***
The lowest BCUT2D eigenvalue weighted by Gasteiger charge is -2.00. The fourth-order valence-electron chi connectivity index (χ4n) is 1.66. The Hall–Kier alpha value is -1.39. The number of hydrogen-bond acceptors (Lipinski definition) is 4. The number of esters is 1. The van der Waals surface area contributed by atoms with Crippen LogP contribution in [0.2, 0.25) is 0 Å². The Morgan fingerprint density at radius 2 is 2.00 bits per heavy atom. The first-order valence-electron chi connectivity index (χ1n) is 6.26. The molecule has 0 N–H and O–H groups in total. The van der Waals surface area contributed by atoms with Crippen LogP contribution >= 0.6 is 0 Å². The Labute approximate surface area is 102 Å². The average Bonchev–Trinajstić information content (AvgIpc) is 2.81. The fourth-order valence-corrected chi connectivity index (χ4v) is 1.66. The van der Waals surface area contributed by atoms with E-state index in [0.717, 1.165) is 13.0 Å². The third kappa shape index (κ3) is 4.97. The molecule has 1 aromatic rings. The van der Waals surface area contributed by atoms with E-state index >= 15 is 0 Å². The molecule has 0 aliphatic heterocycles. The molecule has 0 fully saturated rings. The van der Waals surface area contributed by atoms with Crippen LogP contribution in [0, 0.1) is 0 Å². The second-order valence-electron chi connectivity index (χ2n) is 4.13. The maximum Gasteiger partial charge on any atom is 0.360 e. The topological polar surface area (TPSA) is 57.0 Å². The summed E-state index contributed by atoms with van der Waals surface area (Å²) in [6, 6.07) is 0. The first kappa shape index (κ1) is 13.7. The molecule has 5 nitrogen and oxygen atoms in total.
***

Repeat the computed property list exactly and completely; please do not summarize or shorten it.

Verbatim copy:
The lowest BCUT2D eigenvalue weighted by Gasteiger charge is -2.00. The fourth-order valence-electron chi connectivity index (χ4n) is 1.66. The Hall–Kier alpha value is -1.39. The number of hydrogen-bond acceptors (Lipinski definition) is 4. The number of esters is 1. The van der Waals surface area contributed by atoms with Crippen LogP contribution in [0.2, 0.25) is 0 Å². The Morgan fingerprint density at radius 2 is 2.00 bits per heavy atom. The first-order valence-electron chi connectivity index (χ1n) is 6.26. The molecule has 0 N–H and O–H groups in total. The van der Waals surface area contributed by atoms with Crippen LogP contribution >= 0.6 is 0 Å². The Labute approximate surface area is 102 Å². The average Bonchev–Trinajstić information content (AvgIpc) is 2.81. The fourth-order valence-corrected chi connectivity index (χ4v) is 1.66. The van der Waals surface area contributed by atoms with E-state index in [0.717, 1.165) is 13.0 Å². The third kappa shape index (κ3) is 4.97. The molecule has 1 aromatic rings. The van der Waals surface area contributed by atoms with E-state index >= 15 is 0 Å². The molecule has 0 aliphatic heterocycles. The molecule has 0 fully saturated rings. The van der Waals surface area contributed by atoms with Crippen LogP contribution in [0, 0.1) is 0 Å². The second-order valence-electron chi connectivity index (χ2n) is 4.13. The maximum Gasteiger partial charge on any atom is 0.360 e. The topological polar surface area (TPSA) is 57.0 Å². The summed E-state index contributed by atoms with van der Waals surface area (Å²) in [6, 6.07) is 0. The first kappa shape index (κ1) is 13.7. The molecule has 5 nitrogen and oxygen atoms in total.